Someone at Microsoft realized that all these steps could be automated by creating a script that runs the various ipconfig, arp, and nbtstat commands. The result is the network connection repair tool, which runs the following six troubleshooting steps:

  • Broadcasts a request for the renewal of the computer’s DHCP lease.

    Note

    A DHCP lease is a guarantee that the DHCP client computer will have the IP address supplied by the DHCP server for a specified period of time. To avoid lease expiration, the DHCP client usually sends a request—a DHCPREQUEST message—for lease renewal to the original DHCP server after 50% of the lease time has expired. If 87.5% of its lease time has expired, the DHCP client sends a lease renewal request to all available DHCP servers. This broad request for a lease renewal is what the repair tool does. Why send a DHCPREQUEST message instead of just using IPCONFIG to release and renew the IP address? Because if the current address is functioning properly, releasing that address could cause extra problems if a new address can’t be obtained from a DHCP server. With a lease renewal request, the DHCP client keeps its current address.

  • Flushes the ARP cache—The ARP (Address Resolution Protocol) handles the conversion of an IP address to a physical address of a network adapter. (To see the physical address of your adapter, open the connection’s Status dialog box, display the Support tab, and click Details.) To improve performance, Windows XP stores resolved addresses in the ARP cache for a short time. Some networking problems are caused by ARP cache entries that are obsolete or incomplete. The cache is normally flushed regularly, but the repair tool forces a flush. This is the same as running the following command:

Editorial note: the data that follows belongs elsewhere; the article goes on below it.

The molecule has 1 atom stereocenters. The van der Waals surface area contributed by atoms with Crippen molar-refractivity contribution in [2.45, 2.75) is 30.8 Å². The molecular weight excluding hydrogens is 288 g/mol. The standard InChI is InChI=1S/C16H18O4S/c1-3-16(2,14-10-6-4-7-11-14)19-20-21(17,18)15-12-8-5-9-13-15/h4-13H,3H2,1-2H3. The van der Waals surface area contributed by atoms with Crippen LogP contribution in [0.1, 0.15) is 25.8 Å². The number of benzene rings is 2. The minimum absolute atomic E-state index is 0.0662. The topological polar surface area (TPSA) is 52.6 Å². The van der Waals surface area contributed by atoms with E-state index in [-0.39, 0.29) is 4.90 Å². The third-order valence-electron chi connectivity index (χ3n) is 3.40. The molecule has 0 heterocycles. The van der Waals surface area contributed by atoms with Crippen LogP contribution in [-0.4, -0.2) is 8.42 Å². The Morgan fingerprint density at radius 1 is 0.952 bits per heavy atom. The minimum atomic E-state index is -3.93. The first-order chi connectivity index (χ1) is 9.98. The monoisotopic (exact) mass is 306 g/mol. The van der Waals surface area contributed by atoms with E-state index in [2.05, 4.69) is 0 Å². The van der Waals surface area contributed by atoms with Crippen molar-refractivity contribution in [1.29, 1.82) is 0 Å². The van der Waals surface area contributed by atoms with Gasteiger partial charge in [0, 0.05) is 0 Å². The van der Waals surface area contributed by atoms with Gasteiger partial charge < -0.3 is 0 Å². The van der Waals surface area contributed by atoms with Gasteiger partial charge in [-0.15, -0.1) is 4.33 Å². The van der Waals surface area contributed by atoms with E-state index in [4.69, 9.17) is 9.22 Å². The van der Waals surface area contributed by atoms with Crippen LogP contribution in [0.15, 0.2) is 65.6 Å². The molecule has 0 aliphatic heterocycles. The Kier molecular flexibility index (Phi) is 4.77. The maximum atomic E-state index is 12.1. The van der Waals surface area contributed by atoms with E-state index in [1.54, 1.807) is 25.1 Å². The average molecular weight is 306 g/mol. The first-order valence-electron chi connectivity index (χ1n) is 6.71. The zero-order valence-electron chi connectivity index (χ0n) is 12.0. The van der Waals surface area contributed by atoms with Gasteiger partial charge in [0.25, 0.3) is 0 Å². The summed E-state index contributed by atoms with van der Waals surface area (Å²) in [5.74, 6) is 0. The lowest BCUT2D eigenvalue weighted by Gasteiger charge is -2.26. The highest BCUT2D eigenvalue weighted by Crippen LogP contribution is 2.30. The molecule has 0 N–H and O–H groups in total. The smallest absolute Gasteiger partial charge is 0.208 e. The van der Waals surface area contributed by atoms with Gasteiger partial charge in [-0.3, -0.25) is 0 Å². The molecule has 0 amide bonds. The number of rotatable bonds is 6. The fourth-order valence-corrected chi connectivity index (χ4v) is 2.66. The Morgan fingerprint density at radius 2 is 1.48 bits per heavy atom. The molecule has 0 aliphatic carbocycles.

arp -d

    Tip

    To see the contents of the ARP cache, run the following command:

       arp -a

    You’ll see output similar to the following:

       Interface: 192.168.1.101 --- 0x2

    Internet Address Physical Address Type

    192.168.1.1 00-12-17-8c-48-88 dynamic

    192.168.1.100 00-11-24-1a-7a-fc dynamic

    192.168.1.103 00-11-11-be-c7-78 dynamic

  • Flushes the NetBIOS name cache—NetBIOS handles the conversion between the network names of computers and their IP addresses. To improve performance, Windows XP stores resolved names in the NetBIOS name cache. To solve problems caused by NetBIOS name cache entries that are obsolete or bad, this step clears the cache. This is the same as running the following command:

       nbtstat -r

  • Re-registers the computer with the network’s WINS server—The repair tool asks the WINS server to release the computer’s NetBIOS names that are registered with the server and then re-register them. This is useful if you’re having problems connecting to other computers using their network names. This is the same as running the following command:

       nbtstat -rr

  • Flushes the DNS cache—DNS handles the conversion of domain names to IP addresses. To improve performance, Windows XP stores resolved domain names in the DNS cache. To solve problems caused by DNS cache entries that are obsolete or bad, this step clears the cache. This is the same as running the following command:

       ipconfig /flushdns

  • Re-register the computer with the DNS server. This is useful if you’re having trouble resolving domain names or if you’re having trouble with a dynamic DNS server. This is the same as running the following command:

       ipconfig /registerdns

To launch the repair process, you have two choices:

  • In the Support tab of the connection’s Status dialog box, click Repair

  • In the Network Connections window, right-click the connection and then click Repair

The Repair Connection dialog box appears (where Connection is the name of the connection you’re repairing) and shows you the progress of the repair, as shown in Figure 4. When the repair is complete, click Close.

Figure 4. The network connection repair tool runs through six common network troubleshooting steps in an attempt to resolve the problem.